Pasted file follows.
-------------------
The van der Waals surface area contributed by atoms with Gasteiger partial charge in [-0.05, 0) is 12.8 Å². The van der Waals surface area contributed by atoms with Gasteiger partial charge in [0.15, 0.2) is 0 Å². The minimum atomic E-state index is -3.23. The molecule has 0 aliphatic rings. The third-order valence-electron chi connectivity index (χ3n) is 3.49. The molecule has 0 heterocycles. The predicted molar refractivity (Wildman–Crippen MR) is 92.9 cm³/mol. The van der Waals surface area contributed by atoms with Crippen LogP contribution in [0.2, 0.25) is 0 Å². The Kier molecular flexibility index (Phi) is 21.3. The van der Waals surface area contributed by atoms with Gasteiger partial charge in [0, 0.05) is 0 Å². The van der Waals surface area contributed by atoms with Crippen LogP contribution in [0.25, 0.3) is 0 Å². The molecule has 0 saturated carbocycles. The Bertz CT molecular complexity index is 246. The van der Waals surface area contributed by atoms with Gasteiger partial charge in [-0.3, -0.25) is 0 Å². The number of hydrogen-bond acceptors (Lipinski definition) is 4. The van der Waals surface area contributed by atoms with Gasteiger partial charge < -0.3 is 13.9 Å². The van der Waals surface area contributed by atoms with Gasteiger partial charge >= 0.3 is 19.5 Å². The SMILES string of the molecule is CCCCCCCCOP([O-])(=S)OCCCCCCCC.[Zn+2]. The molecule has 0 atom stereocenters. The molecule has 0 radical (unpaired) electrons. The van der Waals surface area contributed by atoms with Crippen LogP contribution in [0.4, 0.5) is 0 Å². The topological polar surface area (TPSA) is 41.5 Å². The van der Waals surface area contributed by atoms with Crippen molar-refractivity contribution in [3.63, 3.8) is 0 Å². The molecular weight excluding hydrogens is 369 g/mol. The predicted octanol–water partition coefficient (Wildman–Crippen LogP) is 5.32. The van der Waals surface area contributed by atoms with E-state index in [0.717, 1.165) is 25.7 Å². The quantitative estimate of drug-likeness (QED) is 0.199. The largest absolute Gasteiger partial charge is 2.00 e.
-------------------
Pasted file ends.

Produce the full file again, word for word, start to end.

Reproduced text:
The van der Waals surface area contributed by atoms with Gasteiger partial charge in [-0.05, 0) is 12.8 Å². The van der Waals surface area contributed by atoms with Gasteiger partial charge in [0.15, 0.2) is 0 Å². The minimum atomic E-state index is -3.23. The molecule has 0 aliphatic rings. The third-order valence-electron chi connectivity index (χ3n) is 3.49. The molecule has 0 heterocycles. The predicted molar refractivity (Wildman–Crippen MR) is 92.9 cm³/mol. The van der Waals surface area contributed by atoms with Crippen LogP contribution in [0.2, 0.25) is 0 Å². The Kier molecular flexibility index (Phi) is 21.3. The van der Waals surface area contributed by atoms with Gasteiger partial charge in [0, 0.05) is 0 Å². The van der Waals surface area contributed by atoms with Crippen LogP contribution in [0.25, 0.3) is 0 Å². The molecule has 0 saturated carbocycles. The Bertz CT molecular complexity index is 246. The van der Waals surface area contributed by atoms with Gasteiger partial charge in [-0.3, -0.25) is 0 Å². The number of hydrogen-bond acceptors (Lipinski definition) is 4. The van der Waals surface area contributed by atoms with Gasteiger partial charge < -0.3 is 13.9 Å². The van der Waals surface area contributed by atoms with Gasteiger partial charge >= 0.3 is 19.5 Å². The SMILES string of the molecule is CCCCCCCCOP([O-])(=S)OCCCCCCCC.[Zn+2]. The molecule has 0 atom stereocenters. The molecule has 0 radical (unpaired) electrons. The van der Waals surface area contributed by atoms with Crippen LogP contribution in [0.4, 0.5) is 0 Å². The topological polar surface area (TPSA) is 41.5 Å². The van der Waals surface area contributed by atoms with Crippen molar-refractivity contribution in [3.63, 3.8) is 0 Å². The molecular weight excluding hydrogens is 369 g/mol. The predicted octanol–water partition coefficient (Wildman–Crippen LogP) is 5.32. The van der Waals surface area contributed by atoms with E-state index in [0.717, 1.165) is 25.7 Å². The quantitative estimate of drug-likeness (QED) is 0.199. The largest absolute Gasteiger partial charge is 2.00 e.